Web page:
The news coming out of Egypt is, for a change, good: it appears that the country has relented and switched the Internet back on for its citizens, ending its self-imposed communications blackout.
According to locals posting to microblogging service Twitter, the nation's Internet connections came back online within the last hour along with mobile voice and data services. All lines of communication had been cut following protests against the rule of President Hosni Mubarak, by order of the government.
So far, there has been no official statement as to whether the move represents acknowledgement from the government that its attempts to censor the flow of information leaving the country has failed, or whether the communications providers have unilaterally decided to ignore the government edict in the face of growing dissent from the populace.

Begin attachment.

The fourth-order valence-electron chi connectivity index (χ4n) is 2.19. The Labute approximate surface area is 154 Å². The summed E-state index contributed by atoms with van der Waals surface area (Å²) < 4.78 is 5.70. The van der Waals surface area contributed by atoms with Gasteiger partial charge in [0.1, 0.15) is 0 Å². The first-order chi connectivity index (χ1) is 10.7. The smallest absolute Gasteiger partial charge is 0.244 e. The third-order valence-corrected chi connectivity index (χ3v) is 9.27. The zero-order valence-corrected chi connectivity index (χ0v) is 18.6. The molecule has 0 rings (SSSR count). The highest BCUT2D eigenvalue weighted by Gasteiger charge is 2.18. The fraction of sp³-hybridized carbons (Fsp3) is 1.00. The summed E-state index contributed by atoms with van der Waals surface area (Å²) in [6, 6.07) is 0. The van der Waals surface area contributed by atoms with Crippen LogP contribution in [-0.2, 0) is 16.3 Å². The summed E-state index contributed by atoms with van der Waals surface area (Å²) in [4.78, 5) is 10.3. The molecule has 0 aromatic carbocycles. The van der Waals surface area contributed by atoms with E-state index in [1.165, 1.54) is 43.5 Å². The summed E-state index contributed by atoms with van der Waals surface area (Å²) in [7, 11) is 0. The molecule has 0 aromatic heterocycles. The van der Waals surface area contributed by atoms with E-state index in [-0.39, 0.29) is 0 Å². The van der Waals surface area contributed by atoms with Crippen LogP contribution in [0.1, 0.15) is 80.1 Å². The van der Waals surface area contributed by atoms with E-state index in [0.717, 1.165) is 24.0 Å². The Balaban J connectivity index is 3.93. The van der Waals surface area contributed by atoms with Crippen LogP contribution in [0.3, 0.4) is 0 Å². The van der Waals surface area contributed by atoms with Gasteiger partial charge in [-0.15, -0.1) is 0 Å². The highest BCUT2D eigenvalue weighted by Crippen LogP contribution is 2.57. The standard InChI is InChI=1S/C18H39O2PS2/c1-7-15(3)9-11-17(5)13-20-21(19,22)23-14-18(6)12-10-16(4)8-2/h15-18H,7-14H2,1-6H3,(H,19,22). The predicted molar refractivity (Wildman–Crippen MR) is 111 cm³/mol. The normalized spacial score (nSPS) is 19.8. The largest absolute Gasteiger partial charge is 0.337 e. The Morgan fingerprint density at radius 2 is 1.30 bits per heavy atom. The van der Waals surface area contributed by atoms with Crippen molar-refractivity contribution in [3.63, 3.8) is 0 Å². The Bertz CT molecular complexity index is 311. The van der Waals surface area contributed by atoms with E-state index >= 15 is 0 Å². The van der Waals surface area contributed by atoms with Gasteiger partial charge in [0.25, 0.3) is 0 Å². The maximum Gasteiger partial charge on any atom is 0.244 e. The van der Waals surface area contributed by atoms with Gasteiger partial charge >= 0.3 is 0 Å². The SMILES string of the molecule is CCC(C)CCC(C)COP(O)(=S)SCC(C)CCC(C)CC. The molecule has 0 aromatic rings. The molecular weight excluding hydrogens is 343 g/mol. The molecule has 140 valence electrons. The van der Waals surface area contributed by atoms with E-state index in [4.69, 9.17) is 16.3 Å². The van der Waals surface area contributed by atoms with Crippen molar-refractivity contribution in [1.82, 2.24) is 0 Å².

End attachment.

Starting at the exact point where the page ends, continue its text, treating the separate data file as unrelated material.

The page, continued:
The country's initial decision to disconnect itself from the Internet - the first country to have ever done so voluntarily - lead to a declaration of support from digital vigilante posse Anonymous, a group more readily associated with fighting copyright lobbies over filesharing lawsuits. Speaking for Anonymous, Twitter user 'instajoker' stated: "Anonymous awaits to hear from our Egyptian brothers."
While the restoration of external communications is a positive sign, the political situation in Egypt continues to be a cause for concern. With reports of the armed forces refusing orders to fire on protesters, the situation is likely to come to a head in the next few days.